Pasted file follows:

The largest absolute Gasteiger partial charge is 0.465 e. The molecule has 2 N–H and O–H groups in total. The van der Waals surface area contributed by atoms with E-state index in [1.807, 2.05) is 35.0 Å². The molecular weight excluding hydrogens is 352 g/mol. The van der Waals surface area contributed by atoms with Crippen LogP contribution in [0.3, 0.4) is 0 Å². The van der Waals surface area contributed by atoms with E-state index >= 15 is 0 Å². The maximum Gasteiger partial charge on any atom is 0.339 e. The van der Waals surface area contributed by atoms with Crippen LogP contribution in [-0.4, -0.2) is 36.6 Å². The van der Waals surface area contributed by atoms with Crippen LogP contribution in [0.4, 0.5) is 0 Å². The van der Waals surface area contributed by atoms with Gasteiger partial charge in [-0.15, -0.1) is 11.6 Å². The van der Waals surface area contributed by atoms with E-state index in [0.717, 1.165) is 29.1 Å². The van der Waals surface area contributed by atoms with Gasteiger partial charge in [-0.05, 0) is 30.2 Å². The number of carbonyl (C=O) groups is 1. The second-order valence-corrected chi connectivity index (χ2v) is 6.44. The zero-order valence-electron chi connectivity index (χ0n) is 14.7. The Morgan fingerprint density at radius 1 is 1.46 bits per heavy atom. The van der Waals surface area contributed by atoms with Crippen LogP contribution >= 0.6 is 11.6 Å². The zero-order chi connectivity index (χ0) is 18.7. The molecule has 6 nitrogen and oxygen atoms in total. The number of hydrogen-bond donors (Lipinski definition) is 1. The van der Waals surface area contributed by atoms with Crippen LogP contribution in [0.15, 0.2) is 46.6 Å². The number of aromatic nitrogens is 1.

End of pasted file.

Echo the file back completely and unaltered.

The largest absolute Gasteiger partial charge is 0.465 e. The molecule has 2 N–H and O–H groups in total. The van der Waals surface area contributed by atoms with E-state index in [1.807, 2.05) is 35.0 Å². The molecular weight excluding hydrogens is 352 g/mol. The van der Waals surface area contributed by atoms with Crippen LogP contribution in [0.3, 0.4) is 0 Å². The van der Waals surface area contributed by atoms with E-state index >= 15 is 0 Å². The maximum Gasteiger partial charge on any atom is 0.339 e. The van der Waals surface area contributed by atoms with Crippen LogP contribution in [-0.4, -0.2) is 36.6 Å². The van der Waals surface area contributed by atoms with Crippen LogP contribution in [0.4, 0.5) is 0 Å². The van der Waals surface area contributed by atoms with Gasteiger partial charge in [-0.15, -0.1) is 11.6 Å². The van der Waals surface area contributed by atoms with E-state index in [0.717, 1.165) is 29.1 Å². The van der Waals surface area contributed by atoms with Gasteiger partial charge in [-0.05, 0) is 30.2 Å². The number of carbonyl (C=O) groups is 1. The second-order valence-corrected chi connectivity index (χ2v) is 6.44. The zero-order valence-electron chi connectivity index (χ0n) is 14.7. The Morgan fingerprint density at radius 1 is 1.46 bits per heavy atom. The van der Waals surface area contributed by atoms with Crippen LogP contribution >= 0.6 is 11.6 Å². The zero-order chi connectivity index (χ0) is 18.7. The molecule has 6 nitrogen and oxygen atoms in total. The number of hydrogen-bond donors (Lipinski definition) is 1. The van der Waals surface area contributed by atoms with Crippen LogP contribution in [0.15, 0.2) is 46.6 Å². The number of aromatic nitrogens is 1.